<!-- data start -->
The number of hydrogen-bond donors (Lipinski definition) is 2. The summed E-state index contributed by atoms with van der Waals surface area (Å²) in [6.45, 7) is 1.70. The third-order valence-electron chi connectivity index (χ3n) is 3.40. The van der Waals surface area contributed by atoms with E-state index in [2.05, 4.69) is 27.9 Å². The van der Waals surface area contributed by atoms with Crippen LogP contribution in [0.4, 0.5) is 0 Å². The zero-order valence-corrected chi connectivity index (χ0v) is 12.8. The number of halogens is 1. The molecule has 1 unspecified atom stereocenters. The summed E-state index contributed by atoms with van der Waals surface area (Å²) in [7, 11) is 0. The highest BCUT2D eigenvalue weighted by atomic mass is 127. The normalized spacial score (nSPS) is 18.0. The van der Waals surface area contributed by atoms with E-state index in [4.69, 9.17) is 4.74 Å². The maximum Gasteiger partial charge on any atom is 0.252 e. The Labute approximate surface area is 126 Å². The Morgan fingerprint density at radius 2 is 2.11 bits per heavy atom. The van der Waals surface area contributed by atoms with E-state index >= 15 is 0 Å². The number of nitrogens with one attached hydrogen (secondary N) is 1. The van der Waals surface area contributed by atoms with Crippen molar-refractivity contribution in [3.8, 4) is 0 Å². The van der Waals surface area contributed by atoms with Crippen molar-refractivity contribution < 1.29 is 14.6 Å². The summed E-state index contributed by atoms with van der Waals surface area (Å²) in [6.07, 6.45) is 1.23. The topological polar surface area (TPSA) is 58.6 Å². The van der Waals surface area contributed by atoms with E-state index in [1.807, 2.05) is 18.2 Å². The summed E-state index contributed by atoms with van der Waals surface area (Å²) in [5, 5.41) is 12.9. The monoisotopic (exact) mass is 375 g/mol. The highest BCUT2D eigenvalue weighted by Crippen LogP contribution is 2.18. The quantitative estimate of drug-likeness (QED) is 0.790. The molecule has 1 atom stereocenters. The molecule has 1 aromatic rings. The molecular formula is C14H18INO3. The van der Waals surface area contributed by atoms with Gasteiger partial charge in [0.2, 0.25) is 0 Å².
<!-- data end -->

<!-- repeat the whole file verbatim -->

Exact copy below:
The number of hydrogen-bond donors (Lipinski definition) is 2. The summed E-state index contributed by atoms with van der Waals surface area (Å²) in [6.45, 7) is 1.70. The third-order valence-electron chi connectivity index (χ3n) is 3.40. The van der Waals surface area contributed by atoms with E-state index in [2.05, 4.69) is 27.9 Å². The van der Waals surface area contributed by atoms with Crippen LogP contribution in [0.4, 0.5) is 0 Å². The zero-order valence-corrected chi connectivity index (χ0v) is 12.8. The number of halogens is 1. The molecule has 1 unspecified atom stereocenters. The summed E-state index contributed by atoms with van der Waals surface area (Å²) in [7, 11) is 0. The highest BCUT2D eigenvalue weighted by atomic mass is 127. The normalized spacial score (nSPS) is 18.0. The van der Waals surface area contributed by atoms with E-state index in [4.69, 9.17) is 4.74 Å². The maximum Gasteiger partial charge on any atom is 0.252 e. The Labute approximate surface area is 126 Å². The Morgan fingerprint density at radius 2 is 2.11 bits per heavy atom. The van der Waals surface area contributed by atoms with E-state index >= 15 is 0 Å². The number of nitrogens with one attached hydrogen (secondary N) is 1. The van der Waals surface area contributed by atoms with Crippen molar-refractivity contribution in [3.8, 4) is 0 Å². The van der Waals surface area contributed by atoms with Crippen molar-refractivity contribution < 1.29 is 14.6 Å². The summed E-state index contributed by atoms with van der Waals surface area (Å²) in [6.07, 6.45) is 1.23. The topological polar surface area (TPSA) is 58.6 Å². The van der Waals surface area contributed by atoms with E-state index in [1.807, 2.05) is 18.2 Å². The summed E-state index contributed by atoms with van der Waals surface area (Å²) in [5, 5.41) is 12.9. The monoisotopic (exact) mass is 375 g/mol. The highest BCUT2D eigenvalue weighted by Crippen LogP contribution is 2.18. The quantitative estimate of drug-likeness (QED) is 0.790. The molecule has 1 atom stereocenters. The molecule has 1 aromatic rings. The molecular formula is C14H18INO3. The van der Waals surface area contributed by atoms with Gasteiger partial charge in [0.2, 0.25) is 0 Å².